Lighting safety: Here's how long you should wait to go outside after hearing thunder

A 12-year-old child and her mother are expected to survive after being hit by lightning on Monday afternoon.

The young girl took the brunt of the strike, according to the Brevard County Sheriff’s Office, but the mother was knocked to the ground because of the power coming from the bolt.

Longtime Floridians who were at the Inlet on the same day are worried not enough people take storms seriously.

The National Weather Service (NWS) said Monday’s afternoon storms were normal and didn’t meet the severe criteria, but any lightning strike can be deadly. Being outside, at the beach, is a terrible place to be during a storm because there is nothing to protect people. This incident is another reminder to take storms seriously and stay inside longer than you may think.

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"You could see the darkness coming in," said Brenda Tarquinio who is always watching out for fast-approaching storms.

She spent the day at Sebastian Inlet with her husband on Monday but knew it was time to go when storms started rolling in.

"When we left, there were still a lot of fishermen out," she added. "There were families."


She is devastated to learn that a 12-year-old girl was hit and worries not enough people take lightning seriously.

"Is it worth it? Is it worth risking your life? You don’t know the predictability of that storm," Tarquinio said. "You don’t know how far-reaching that lightning is, and so I’m always going to err on the side of caution."

The storm at Sebastian Inlet was a normal Florida shower, according to the NWS.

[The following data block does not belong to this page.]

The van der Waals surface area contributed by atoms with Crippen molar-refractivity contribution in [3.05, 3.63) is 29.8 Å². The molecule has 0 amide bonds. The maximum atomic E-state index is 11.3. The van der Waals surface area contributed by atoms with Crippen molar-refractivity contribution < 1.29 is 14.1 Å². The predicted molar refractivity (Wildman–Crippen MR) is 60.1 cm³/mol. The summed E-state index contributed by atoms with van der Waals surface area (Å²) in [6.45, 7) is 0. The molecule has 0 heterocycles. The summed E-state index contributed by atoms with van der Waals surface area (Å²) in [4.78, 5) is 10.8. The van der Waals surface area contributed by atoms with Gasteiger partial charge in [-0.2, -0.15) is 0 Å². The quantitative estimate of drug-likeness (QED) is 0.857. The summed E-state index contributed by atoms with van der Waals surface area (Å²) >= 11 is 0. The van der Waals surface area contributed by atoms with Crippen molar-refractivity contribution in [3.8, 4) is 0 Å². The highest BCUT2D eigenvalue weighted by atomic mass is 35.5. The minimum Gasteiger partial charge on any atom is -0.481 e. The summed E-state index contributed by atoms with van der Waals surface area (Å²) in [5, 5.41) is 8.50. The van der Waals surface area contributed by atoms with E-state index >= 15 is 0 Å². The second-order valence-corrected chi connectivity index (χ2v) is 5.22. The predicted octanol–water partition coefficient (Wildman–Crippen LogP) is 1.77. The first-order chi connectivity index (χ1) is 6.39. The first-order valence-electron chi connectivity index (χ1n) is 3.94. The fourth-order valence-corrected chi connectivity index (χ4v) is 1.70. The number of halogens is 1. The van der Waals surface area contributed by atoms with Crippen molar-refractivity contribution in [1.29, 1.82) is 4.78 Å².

"Unfortunately, that’s when people are caught off guard because they believe conditions are improving when in fact they are not," said Will Ulrich who’s the Warning Coordination Meteorologist with the National Weather Service.

He said the heaviest rain was over, but lightning lingered.

"People should not begin to resume outdoor activities until at least 15 minutes after the latest crack of thunder occurs in their location," Ulrich said.

Lightning strikes almost every afternoon in Central Florida, and injuries are preventable if people stay inside and take storms seriously.

"We always think of hurricanes being the storm of Florida, but honestly it’s lightning to me – it always has been lightning ever since I was a kid," she concluded.

Both the girl and her mother are expected to survive this strike. Tarquinio is very cautious when it comes to storms because she watched someone get struck by lightning and die when she was a child. She wants more people to know the risks, so they can stay safe during a storm.